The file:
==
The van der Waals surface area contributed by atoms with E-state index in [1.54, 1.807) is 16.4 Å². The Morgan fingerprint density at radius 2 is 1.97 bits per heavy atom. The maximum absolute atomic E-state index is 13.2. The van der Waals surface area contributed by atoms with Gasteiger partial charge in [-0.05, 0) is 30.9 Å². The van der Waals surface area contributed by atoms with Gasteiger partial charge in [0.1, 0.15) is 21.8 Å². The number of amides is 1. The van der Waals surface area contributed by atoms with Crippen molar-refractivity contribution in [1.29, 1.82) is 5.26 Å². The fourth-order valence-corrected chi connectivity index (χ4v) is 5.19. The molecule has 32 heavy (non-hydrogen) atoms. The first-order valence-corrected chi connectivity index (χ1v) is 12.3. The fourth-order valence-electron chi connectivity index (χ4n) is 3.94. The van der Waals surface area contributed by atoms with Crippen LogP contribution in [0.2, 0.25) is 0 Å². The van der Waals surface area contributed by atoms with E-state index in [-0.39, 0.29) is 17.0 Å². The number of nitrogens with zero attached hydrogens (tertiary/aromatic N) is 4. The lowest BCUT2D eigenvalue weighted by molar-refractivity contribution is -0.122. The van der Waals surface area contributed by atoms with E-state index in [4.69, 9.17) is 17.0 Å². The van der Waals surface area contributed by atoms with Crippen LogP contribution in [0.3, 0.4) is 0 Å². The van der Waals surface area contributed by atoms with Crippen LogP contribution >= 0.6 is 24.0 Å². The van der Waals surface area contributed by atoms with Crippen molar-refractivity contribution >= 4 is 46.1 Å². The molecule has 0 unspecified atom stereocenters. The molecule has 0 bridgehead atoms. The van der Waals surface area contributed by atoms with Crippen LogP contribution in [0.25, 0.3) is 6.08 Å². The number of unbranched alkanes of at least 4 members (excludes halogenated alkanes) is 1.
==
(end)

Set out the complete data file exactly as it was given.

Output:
The van der Waals surface area contributed by atoms with E-state index in [1.54, 1.807) is 16.4 Å². The Morgan fingerprint density at radius 2 is 1.97 bits per heavy atom. The maximum absolute atomic E-state index is 13.2. The van der Waals surface area contributed by atoms with Gasteiger partial charge in [-0.05, 0) is 30.9 Å². The van der Waals surface area contributed by atoms with Gasteiger partial charge in [0.1, 0.15) is 21.8 Å². The number of amides is 1. The van der Waals surface area contributed by atoms with Crippen molar-refractivity contribution in [1.29, 1.82) is 5.26 Å². The fourth-order valence-corrected chi connectivity index (χ4v) is 5.19. The molecule has 32 heavy (non-hydrogen) atoms. The first-order valence-corrected chi connectivity index (χ1v) is 12.3. The fourth-order valence-electron chi connectivity index (χ4n) is 3.94. The van der Waals surface area contributed by atoms with Crippen LogP contribution in [0.2, 0.25) is 0 Å². The van der Waals surface area contributed by atoms with E-state index in [-0.39, 0.29) is 17.0 Å². The number of nitrogens with zero attached hydrogens (tertiary/aromatic N) is 4. The lowest BCUT2D eigenvalue weighted by molar-refractivity contribution is -0.122. The van der Waals surface area contributed by atoms with E-state index in [4.69, 9.17) is 17.0 Å². The van der Waals surface area contributed by atoms with Crippen LogP contribution in [0.3, 0.4) is 0 Å². The van der Waals surface area contributed by atoms with Crippen LogP contribution >= 0.6 is 24.0 Å². The van der Waals surface area contributed by atoms with Crippen molar-refractivity contribution >= 4 is 46.1 Å². The molecule has 0 unspecified atom stereocenters. The molecule has 0 bridgehead atoms. The van der Waals surface area contributed by atoms with Crippen LogP contribution in [0.25, 0.3) is 6.08 Å². The number of unbranched alkanes of at least 4 members (excludes halogenated alkanes) is 1.